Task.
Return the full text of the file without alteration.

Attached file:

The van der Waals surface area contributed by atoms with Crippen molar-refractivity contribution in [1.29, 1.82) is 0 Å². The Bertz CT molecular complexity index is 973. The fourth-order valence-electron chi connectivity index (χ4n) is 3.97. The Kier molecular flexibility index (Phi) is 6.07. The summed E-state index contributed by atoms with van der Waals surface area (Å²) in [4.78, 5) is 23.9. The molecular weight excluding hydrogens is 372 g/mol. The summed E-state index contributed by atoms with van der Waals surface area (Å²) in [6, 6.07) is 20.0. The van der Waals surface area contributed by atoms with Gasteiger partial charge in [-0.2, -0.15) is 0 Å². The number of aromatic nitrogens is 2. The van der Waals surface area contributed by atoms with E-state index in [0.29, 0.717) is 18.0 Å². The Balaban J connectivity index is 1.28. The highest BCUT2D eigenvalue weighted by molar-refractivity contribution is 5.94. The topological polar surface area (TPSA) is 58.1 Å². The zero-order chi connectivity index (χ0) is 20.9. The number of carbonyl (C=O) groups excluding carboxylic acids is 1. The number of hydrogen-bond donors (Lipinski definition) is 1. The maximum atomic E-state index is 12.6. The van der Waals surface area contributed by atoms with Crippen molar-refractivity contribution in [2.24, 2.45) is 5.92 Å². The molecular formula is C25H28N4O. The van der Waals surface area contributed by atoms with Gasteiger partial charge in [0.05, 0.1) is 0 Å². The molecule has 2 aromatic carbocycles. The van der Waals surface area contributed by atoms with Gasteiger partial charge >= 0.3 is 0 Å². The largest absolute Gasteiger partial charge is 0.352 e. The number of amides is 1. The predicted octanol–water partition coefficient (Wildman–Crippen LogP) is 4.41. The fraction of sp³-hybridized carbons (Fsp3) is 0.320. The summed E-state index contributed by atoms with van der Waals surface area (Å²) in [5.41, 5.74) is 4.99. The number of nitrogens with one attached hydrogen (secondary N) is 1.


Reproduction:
The van der Waals surface area contributed by atoms with Crippen molar-refractivity contribution in [1.29, 1.82) is 0 Å². The Bertz CT molecular complexity index is 973. The fourth-order valence-electron chi connectivity index (χ4n) is 3.97. The Kier molecular flexibility index (Phi) is 6.07. The summed E-state index contributed by atoms with van der Waals surface area (Å²) in [4.78, 5) is 23.9. The molecular weight excluding hydrogens is 372 g/mol. The summed E-state index contributed by atoms with van der Waals surface area (Å²) in [6, 6.07) is 20.0. The van der Waals surface area contributed by atoms with Gasteiger partial charge in [-0.2, -0.15) is 0 Å². The number of aromatic nitrogens is 2. The van der Waals surface area contributed by atoms with E-state index in [0.29, 0.717) is 18.0 Å². The Balaban J connectivity index is 1.28. The highest BCUT2D eigenvalue weighted by molar-refractivity contribution is 5.94. The topological polar surface area (TPSA) is 58.1 Å². The zero-order chi connectivity index (χ0) is 20.9. The number of carbonyl (C=O) groups excluding carboxylic acids is 1. The number of hydrogen-bond donors (Lipinski definition) is 1. The maximum atomic E-state index is 12.6. The van der Waals surface area contributed by atoms with Crippen molar-refractivity contribution in [2.24, 2.45) is 5.92 Å². The molecular formula is C25H28N4O. The van der Waals surface area contributed by atoms with Gasteiger partial charge in [0.05, 0.1) is 0 Å². The molecule has 2 aromatic carbocycles. The van der Waals surface area contributed by atoms with Gasteiger partial charge >= 0.3 is 0 Å². The largest absolute Gasteiger partial charge is 0.352 e. The number of amides is 1. The predicted octanol–water partition coefficient (Wildman–Crippen LogP) is 4.41. The fraction of sp³-hybridized carbons (Fsp3) is 0.320. The summed E-state index contributed by atoms with van der Waals surface area (Å²) in [5.41, 5.74) is 4.99. The number of nitrogens with one attached hydrogen (secondary N) is 1.